PARIS — Patrizio Miceli, head of creative agency Al Dente, has spent the last year helping luxury brands prepare for the Web3 revolution. Metaverse, NFTs, cryptocurrencies and gaming are the new buzzwords feeding the conversation, but he quickly realized that not everyone understands the language.
Al Dente’s solution was to develop “The Serious Game,” which allows firms to familiarize their employees with the next iteration of the internet and identify communities of Web3 enthusiasts within their ranks. “Because the only way to understand this space is to experience it,” Miceli explained.
“They thought 300 people would sign up. They ended up with 2,000 participants,” Miceli said. “We’re in a ‘test and learn’ phase with some brands on very sophisticated ideas. But we realized the first priority today is to help luxury groups understand the subject in-depth, so they can exchange between services and work off the same knowledge base to move forward.”
Al Dente aims to further rally the luxury community around the metaverse with its own line of NFTs, developed with Dazed fashion director Imruh Asha, launching next fall.
“‘The New Face’ aims to create the first meta-luxury community made up of executives and designers from the worlds of fashion, luxury and Web3. Access will initially be through referrals to enable creative and prolific interactions between these worlds,” Miceli said.
According to a new report by Morgan Stanley, social gaming could add up to $20 billion to the luxury sector’s total addressable market, while NFTs in the form of luxury collectibles could become a $25 billion business in Morgan Stanley’s “blue-sky analysis.”
Miceli spoke to WWD about how luxury brands can navigate the metaverse jungle, how the new technology will impact e-commerce and how digital identities will evolve in a post-physical world.
WWD: What have you been doing in the last year to establish Al Dente as an authority on the metaverse?
Patrizio Miceli: After charging full speed ahead, we’re taking a step back on certain subjects that are taking much longer than expected, namely the actual definition of the metaverse.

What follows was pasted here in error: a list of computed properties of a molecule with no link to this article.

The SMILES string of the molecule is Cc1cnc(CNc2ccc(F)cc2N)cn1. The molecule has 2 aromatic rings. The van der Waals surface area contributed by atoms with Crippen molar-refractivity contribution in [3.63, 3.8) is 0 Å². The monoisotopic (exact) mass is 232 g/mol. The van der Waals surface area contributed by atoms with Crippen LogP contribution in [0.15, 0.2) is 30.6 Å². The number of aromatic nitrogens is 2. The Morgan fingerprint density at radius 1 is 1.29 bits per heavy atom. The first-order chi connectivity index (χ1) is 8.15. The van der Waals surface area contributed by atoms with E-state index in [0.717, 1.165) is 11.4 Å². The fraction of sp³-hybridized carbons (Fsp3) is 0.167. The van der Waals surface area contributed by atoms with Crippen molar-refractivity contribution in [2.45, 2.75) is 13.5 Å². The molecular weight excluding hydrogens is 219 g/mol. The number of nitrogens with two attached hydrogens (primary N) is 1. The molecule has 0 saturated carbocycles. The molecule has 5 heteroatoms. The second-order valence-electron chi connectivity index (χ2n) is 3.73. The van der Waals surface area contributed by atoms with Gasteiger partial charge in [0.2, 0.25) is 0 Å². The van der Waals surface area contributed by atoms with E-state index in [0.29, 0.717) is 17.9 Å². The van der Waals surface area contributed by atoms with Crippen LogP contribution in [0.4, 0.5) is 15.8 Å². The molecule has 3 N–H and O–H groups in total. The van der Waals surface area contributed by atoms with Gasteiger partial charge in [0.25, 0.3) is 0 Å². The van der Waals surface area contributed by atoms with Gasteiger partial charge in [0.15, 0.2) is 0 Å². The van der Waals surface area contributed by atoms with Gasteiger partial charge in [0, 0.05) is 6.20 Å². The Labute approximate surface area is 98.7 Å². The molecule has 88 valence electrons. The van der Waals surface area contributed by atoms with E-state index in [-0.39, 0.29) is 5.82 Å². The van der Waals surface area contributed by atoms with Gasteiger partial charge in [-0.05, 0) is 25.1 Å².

The interconnection between all the metaverses and the physical world does not yet exist, and won’t exist until a few years from now.
The world of metaverses has not yet been consolidated. Rather, we’re in a phase where we’re seeing metaverses emerge based on functionalities. Some are more gaming-oriented, others are more social platforms, some are there primarily to showcase art. Just as there are dozens of tokens being launched every week, there are dozens of metaverses popping up. Our role is to act as homing devices for brands to analyze all the possibilities and come back with concrete strategies, and to have the capabilities to execute them in-house.
We’re working with most of the [luxury] groups on concrete projects to develop NFTs and the metaverse.
WWD: Why was it important for Al Dente to have its own plot in The Sandbox, the community-driven platform that allows players to build, own and monetize their gaming experiences?
P.M.: It was important to be able to do “test and learn” experiments for brands. We need to experience and find out things for ourselves.
The founding principle of Web3 is decentralization. Metaverses are concentrations of communities in spaces that have tokens.
That’s one of the things that we explain to brands, that customers have become shareholders.
We have to find metaverses that are in line with the aesthetics of luxury and offer fluid navigation. It’s still some time before millions of people can connect live to a 3D world.
Metaverse experiences should incorporate the aesthetic aspect, architecture, community and gaming. Those are the key ingredients.
WWD: How will the metaverse change e-commerce?
P.M.: E-commerce is about to undergo a profound transformation.
In the future, brands will have two websites, one in Web2 and one in Web3. The Web3 sites will be a fantastic revolution because luxury brands have always struggled to recreate the in-store experience online.
What’s considered a satisfying experience in Web2 is to buy an item with as few clicks as possible. It’s not about the brand experience.
The great strength of Web3 will be to amplify the physical experience with a vision steeped in community and gaming.
You’ll have an experience that’s different from the traditional retail experience, but just as powerful emotionally.
WWD: Tell us about your new line of NFTs.
P.M.: We plan to launch our line of NFTs in September. We’ve been working on it for four months.
We worked with Imruh Asha, the fashion editor of Dazed, and a lab specialized in 3D realism, to develop a line of masks. And behind this line of NFTs, there’s a roadmap that will incorporate philanthropic collaborations.
It’s going to be the first line of 3D realistic NFTs autogenerated from 356 traits, which can be combined with 60 preset colors and materials. A computer algorithm combines them. We’re going to produce roughly 2,500 NFTs.
The line is designed to help people in the fashion industry become more receptive to the new aesthetics born of Web3.
We’re going to put them in touch with new talents and launch collaborations with brands and charities.
The NFT line is called “The New Face” because it’s going to redefine digital identities through these highly creative masks. It’s a nod to the new faces board at modeling agencies, which people are always looking at to find the next big thing. Web3 is going to usher in a whole new aesthetic.